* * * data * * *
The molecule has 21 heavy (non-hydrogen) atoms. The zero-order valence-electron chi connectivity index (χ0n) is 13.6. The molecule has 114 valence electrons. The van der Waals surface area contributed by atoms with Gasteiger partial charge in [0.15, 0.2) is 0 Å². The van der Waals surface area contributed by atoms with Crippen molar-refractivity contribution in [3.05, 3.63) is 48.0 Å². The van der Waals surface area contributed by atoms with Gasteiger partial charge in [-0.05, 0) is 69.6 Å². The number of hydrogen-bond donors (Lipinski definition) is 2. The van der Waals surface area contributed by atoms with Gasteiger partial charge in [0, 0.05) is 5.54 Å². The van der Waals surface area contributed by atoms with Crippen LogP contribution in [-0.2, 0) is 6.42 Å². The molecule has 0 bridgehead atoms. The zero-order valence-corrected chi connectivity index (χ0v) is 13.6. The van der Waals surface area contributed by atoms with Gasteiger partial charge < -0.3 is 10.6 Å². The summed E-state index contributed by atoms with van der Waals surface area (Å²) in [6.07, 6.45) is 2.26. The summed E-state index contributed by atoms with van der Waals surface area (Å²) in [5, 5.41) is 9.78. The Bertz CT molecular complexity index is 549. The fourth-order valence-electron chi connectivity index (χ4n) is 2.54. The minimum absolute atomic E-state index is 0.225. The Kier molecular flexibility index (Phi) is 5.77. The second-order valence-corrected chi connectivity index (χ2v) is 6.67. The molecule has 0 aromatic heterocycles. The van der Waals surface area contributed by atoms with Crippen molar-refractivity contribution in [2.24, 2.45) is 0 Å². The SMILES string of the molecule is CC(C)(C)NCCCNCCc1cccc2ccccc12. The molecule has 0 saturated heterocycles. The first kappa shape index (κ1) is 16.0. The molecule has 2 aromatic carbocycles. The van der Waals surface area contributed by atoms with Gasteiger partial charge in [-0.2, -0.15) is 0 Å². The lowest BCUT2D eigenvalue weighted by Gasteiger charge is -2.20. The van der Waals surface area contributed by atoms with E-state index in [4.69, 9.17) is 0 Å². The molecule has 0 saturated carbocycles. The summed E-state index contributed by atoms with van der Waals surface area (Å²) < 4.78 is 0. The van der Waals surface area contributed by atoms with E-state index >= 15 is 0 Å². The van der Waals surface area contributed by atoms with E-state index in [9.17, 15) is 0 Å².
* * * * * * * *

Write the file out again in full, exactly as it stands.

The molecule has 21 heavy (non-hydrogen) atoms. The zero-order valence-electron chi connectivity index (χ0n) is 13.6. The molecule has 114 valence electrons. The van der Waals surface area contributed by atoms with Gasteiger partial charge in [0.15, 0.2) is 0 Å². The van der Waals surface area contributed by atoms with Crippen molar-refractivity contribution in [3.05, 3.63) is 48.0 Å². The van der Waals surface area contributed by atoms with Gasteiger partial charge in [-0.05, 0) is 69.6 Å². The number of hydrogen-bond donors (Lipinski definition) is 2. The van der Waals surface area contributed by atoms with Gasteiger partial charge in [0, 0.05) is 5.54 Å². The van der Waals surface area contributed by atoms with Crippen LogP contribution in [-0.2, 0) is 6.42 Å². The molecule has 0 bridgehead atoms. The zero-order valence-corrected chi connectivity index (χ0v) is 13.6. The van der Waals surface area contributed by atoms with Gasteiger partial charge < -0.3 is 10.6 Å². The summed E-state index contributed by atoms with van der Waals surface area (Å²) in [6.07, 6.45) is 2.26. The summed E-state index contributed by atoms with van der Waals surface area (Å²) in [5, 5.41) is 9.78. The Bertz CT molecular complexity index is 549. The fourth-order valence-electron chi connectivity index (χ4n) is 2.54. The minimum absolute atomic E-state index is 0.225. The Kier molecular flexibility index (Phi) is 5.77. The second-order valence-corrected chi connectivity index (χ2v) is 6.67. The molecule has 0 aromatic heterocycles. The van der Waals surface area contributed by atoms with Crippen molar-refractivity contribution in [2.24, 2.45) is 0 Å². The SMILES string of the molecule is CC(C)(C)NCCCNCCc1cccc2ccccc12. The molecule has 0 saturated heterocycles. The first kappa shape index (κ1) is 16.0. The molecule has 2 aromatic carbocycles. The van der Waals surface area contributed by atoms with Gasteiger partial charge in [-0.2, -0.15) is 0 Å². The lowest BCUT2D eigenvalue weighted by Gasteiger charge is -2.20. The van der Waals surface area contributed by atoms with E-state index in [4.69, 9.17) is 0 Å². The molecule has 0 saturated carbocycles. The summed E-state index contributed by atoms with van der Waals surface area (Å²) < 4.78 is 0. The van der Waals surface area contributed by atoms with E-state index >= 15 is 0 Å². The van der Waals surface area contributed by atoms with E-state index in [9.17, 15) is 0 Å².